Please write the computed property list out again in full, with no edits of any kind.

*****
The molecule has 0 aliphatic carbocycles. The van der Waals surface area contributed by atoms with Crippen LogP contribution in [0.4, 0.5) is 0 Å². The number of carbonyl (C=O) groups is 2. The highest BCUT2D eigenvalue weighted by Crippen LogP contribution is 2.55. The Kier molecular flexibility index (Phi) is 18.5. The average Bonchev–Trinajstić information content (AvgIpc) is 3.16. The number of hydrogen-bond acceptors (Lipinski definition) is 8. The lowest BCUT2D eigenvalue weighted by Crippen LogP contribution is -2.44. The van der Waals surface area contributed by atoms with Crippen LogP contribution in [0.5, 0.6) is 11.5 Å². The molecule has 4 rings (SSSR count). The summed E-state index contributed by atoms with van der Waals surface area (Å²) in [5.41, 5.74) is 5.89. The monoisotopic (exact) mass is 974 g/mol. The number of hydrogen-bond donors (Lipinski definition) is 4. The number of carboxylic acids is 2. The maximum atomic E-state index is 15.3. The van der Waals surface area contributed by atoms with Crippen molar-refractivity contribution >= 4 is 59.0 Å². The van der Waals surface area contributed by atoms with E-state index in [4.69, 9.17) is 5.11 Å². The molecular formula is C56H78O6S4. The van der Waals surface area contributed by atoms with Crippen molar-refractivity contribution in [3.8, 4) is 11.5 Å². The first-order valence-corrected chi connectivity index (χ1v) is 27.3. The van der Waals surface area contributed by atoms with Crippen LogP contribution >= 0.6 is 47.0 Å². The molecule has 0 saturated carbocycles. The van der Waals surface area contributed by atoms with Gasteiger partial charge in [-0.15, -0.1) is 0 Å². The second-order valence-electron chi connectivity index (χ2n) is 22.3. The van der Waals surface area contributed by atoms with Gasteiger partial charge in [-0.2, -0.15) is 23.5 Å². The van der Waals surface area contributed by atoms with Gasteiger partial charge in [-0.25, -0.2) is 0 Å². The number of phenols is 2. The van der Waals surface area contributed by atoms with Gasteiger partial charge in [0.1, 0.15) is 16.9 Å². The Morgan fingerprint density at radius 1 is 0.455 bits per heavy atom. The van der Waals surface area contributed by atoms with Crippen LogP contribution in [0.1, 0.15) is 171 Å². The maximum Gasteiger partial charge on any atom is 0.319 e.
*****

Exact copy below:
The molecule has 0 aliphatic carbocycles. The van der Waals surface area contributed by atoms with Crippen LogP contribution in [0.4, 0.5) is 0 Å². The number of carbonyl (C=O) groups is 2. The highest BCUT2D eigenvalue weighted by Crippen LogP contribution is 2.55. The Kier molecular flexibility index (Phi) is 18.5. The average Bonchev–Trinajstić information content (AvgIpc) is 3.16. The number of hydrogen-bond acceptors (Lipinski definition) is 8. The lowest BCUT2D eigenvalue weighted by Crippen LogP contribution is -2.44. The van der Waals surface area contributed by atoms with Crippen LogP contribution in [0.5, 0.6) is 11.5 Å². The molecule has 4 rings (SSSR count). The summed E-state index contributed by atoms with van der Waals surface area (Å²) in [5.41, 5.74) is 5.89. The monoisotopic (exact) mass is 974 g/mol. The number of hydrogen-bond donors (Lipinski definition) is 4. The number of carboxylic acids is 2. The maximum atomic E-state index is 15.3. The van der Waals surface area contributed by atoms with Crippen molar-refractivity contribution >= 4 is 59.0 Å². The van der Waals surface area contributed by atoms with E-state index in [4.69, 9.17) is 5.11 Å². The molecular formula is C56H78O6S4. The van der Waals surface area contributed by atoms with Crippen molar-refractivity contribution in [3.8, 4) is 11.5 Å². The first-order valence-corrected chi connectivity index (χ1v) is 27.3. The van der Waals surface area contributed by atoms with Crippen LogP contribution >= 0.6 is 47.0 Å². The molecule has 0 saturated carbocycles. The van der Waals surface area contributed by atoms with Gasteiger partial charge in [-0.15, -0.1) is 0 Å². The second-order valence-electron chi connectivity index (χ2n) is 22.3. The van der Waals surface area contributed by atoms with Gasteiger partial charge in [-0.2, -0.15) is 23.5 Å². The van der Waals surface area contributed by atoms with Gasteiger partial charge in [-0.25, -0.2) is 0 Å². The number of phenols is 2. The van der Waals surface area contributed by atoms with Gasteiger partial charge in [0.1, 0.15) is 16.9 Å². The Morgan fingerprint density at radius 1 is 0.455 bits per heavy atom. The van der Waals surface area contributed by atoms with Crippen LogP contribution in [0.1, 0.15) is 171 Å². The maximum Gasteiger partial charge on any atom is 0.319 e.